Wednesday, October 15, 2008

Gordon Brown and Alistair Darling have tried to present the picture that the buyout of the banks using public money is an investment by the taxpayer, and, when the banks are making a profit again, these investments will be sold, the taxpayer thereby receiving a benefit. In return, governments want to impose conditions on the way banks perform.

Whatever you want to call it, this is a form of nationalisation and the fact that even the United States has followed suit demonstrates that it can be implemented independent of any ideology. In fact, it could be argued that the government is operating like a capitalist corporation itself.

Given this precedent, then, what is to stop governments investing taxpayers' money in other industries which they believe could in the future generate a profit and be sold off to the benefit of the public purse?

Industries such as the marine renewables sector, which is poised for exponential growth with British companies at the forefront?

The Carbon Trust's investment in innovative low carbon technology companies is indicative of what can be done, only with this model the taxpayer does not stand directly to make a profit at the end of the day.

Why not? Because that will be seen as government interference in the market. Well, surprise surprise, this is no longer off limits.

Boris Johnson has called for continued investment in Crossrail. This right-winger is arguing for public spending on massive infrastructure to help us through the recession.

This is exactly the type of imaginative response which others are now arguing the government and the world needs to take to see us through the double crunch.

One of those calling for such responses is Yvo de Boer, Chief of the Bonn-based U.N. Climate Change Secretariat. He said in October that the global credit crisis could hasten countries' efforts to create "green growth" industries by revamping the financial system behind them.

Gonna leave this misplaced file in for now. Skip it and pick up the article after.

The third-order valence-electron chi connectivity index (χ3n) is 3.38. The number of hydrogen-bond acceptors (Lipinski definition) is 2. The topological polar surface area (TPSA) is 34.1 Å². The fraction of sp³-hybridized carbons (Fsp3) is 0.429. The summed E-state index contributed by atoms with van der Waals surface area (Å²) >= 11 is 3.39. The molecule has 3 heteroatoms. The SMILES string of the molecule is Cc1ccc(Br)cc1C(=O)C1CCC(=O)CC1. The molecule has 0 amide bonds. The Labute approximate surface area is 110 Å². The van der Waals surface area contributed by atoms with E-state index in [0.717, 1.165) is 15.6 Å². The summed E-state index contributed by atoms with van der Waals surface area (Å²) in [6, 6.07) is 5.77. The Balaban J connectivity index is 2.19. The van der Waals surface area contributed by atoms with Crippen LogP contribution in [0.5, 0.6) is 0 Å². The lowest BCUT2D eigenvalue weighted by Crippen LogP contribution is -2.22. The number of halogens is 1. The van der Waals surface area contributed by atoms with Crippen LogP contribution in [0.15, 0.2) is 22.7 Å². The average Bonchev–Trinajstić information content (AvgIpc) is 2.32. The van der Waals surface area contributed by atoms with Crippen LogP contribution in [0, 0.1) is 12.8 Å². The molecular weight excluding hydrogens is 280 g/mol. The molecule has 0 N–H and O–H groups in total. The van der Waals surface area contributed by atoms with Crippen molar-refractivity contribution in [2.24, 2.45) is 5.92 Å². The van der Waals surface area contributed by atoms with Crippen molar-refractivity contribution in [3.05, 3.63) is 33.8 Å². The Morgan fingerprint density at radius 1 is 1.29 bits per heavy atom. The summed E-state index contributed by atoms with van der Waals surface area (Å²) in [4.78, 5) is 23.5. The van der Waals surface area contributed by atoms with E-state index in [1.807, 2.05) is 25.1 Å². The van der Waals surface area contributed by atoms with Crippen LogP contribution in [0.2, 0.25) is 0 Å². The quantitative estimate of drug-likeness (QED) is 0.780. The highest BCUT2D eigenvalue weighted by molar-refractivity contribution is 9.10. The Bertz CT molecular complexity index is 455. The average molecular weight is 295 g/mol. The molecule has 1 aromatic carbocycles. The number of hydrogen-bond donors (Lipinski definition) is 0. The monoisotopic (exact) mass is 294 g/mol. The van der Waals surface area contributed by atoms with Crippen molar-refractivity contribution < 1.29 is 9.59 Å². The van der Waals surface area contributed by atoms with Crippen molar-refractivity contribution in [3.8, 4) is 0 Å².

This however would depend on governments helping poor countries tackle their problems, instead of spending most available money on rescuing the financial world.

“Our actions, largely driven by the capitalist market, are depleting Earth’s resource bank at an unprecedented rate, causing a shrinking supply of Earth’s resource capital. We are in a global environmental credit crunch. The very worst that can happen from the financial crisis is recession but a climate catastrophe could wipe out humankind,” Nick Reeves, Executive Director of CIWEM said in a statement in October.

The two crises, the nature crunch and the credit crunch, have the same cause. as writer George Monbiot has pointed out, "in both cases those who exploit the resources have demanded impossible rates of return and invoked debts that can never be repaid".

This is a massive wake-up call. We have to respond with courage and imagination.

Monday, October 06, 2008

Energy and climate change department's first tasks

The creation of a new Department for Energy and Climate Change is welcomed in all quarters: by environmental campaigners, CBI, oil and gas industry and the renewable energy industry.

Ed Miliband (38) - previously Cabinet Office Minister - is now the 10th minister in 11 years to hold the energy portfolio.

The energy team from BERR and the climate change and energy efficiency teams from Defra are now united.

The fact that the two areas of responsibility have been separated ever since Tony Blair split up John Prescott's humungous organisation the DETR, has resulted in a lack of joined-up thinking for many years, often lamented by commentators such as Andrew Warren of the Association for the Conservation of Energy.